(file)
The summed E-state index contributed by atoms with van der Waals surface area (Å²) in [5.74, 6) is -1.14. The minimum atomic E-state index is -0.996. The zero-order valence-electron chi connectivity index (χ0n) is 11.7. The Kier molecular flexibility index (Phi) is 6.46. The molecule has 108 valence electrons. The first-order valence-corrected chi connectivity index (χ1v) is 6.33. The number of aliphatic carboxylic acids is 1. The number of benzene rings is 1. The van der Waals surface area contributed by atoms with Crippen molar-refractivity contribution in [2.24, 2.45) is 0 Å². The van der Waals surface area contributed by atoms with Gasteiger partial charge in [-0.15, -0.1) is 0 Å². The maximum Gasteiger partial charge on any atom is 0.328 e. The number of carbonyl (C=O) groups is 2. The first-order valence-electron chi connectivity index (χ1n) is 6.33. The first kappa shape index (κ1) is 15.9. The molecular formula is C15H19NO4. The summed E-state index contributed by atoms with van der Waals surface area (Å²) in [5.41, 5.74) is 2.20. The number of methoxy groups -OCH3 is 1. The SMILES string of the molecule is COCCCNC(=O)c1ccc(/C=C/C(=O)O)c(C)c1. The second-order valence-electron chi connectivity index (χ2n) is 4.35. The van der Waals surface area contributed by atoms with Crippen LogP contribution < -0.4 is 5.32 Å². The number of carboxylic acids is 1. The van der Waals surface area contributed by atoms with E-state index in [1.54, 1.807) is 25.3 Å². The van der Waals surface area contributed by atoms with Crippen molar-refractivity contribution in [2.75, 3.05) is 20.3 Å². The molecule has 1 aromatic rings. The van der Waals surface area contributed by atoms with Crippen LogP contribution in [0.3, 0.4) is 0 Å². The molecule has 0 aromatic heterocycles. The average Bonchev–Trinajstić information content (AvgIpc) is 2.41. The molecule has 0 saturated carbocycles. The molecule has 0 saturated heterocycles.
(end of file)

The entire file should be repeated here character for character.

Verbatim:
The summed E-state index contributed by atoms with van der Waals surface area (Å²) in [5.74, 6) is -1.14. The minimum atomic E-state index is -0.996. The zero-order valence-electron chi connectivity index (χ0n) is 11.7. The Kier molecular flexibility index (Phi) is 6.46. The molecule has 108 valence electrons. The first-order valence-corrected chi connectivity index (χ1v) is 6.33. The number of aliphatic carboxylic acids is 1. The number of benzene rings is 1. The van der Waals surface area contributed by atoms with Crippen molar-refractivity contribution in [2.24, 2.45) is 0 Å². The van der Waals surface area contributed by atoms with Gasteiger partial charge in [-0.15, -0.1) is 0 Å². The maximum Gasteiger partial charge on any atom is 0.328 e. The number of carbonyl (C=O) groups is 2. The first-order valence-electron chi connectivity index (χ1n) is 6.33. The first kappa shape index (κ1) is 15.9. The molecular formula is C15H19NO4. The summed E-state index contributed by atoms with van der Waals surface area (Å²) in [5.41, 5.74) is 2.20. The number of methoxy groups -OCH3 is 1. The SMILES string of the molecule is COCCCNC(=O)c1ccc(/C=C/C(=O)O)c(C)c1. The second-order valence-electron chi connectivity index (χ2n) is 4.35. The van der Waals surface area contributed by atoms with Crippen LogP contribution < -0.4 is 5.32 Å². The number of carboxylic acids is 1. The van der Waals surface area contributed by atoms with E-state index in [1.54, 1.807) is 25.3 Å². The van der Waals surface area contributed by atoms with Crippen molar-refractivity contribution in [2.75, 3.05) is 20.3 Å². The molecule has 1 aromatic rings. The van der Waals surface area contributed by atoms with Crippen LogP contribution in [0.3, 0.4) is 0 Å². The molecule has 0 aromatic heterocycles. The average Bonchev–Trinajstić information content (AvgIpc) is 2.41. The molecule has 0 saturated carbocycles. The molecule has 0 saturated heterocycles.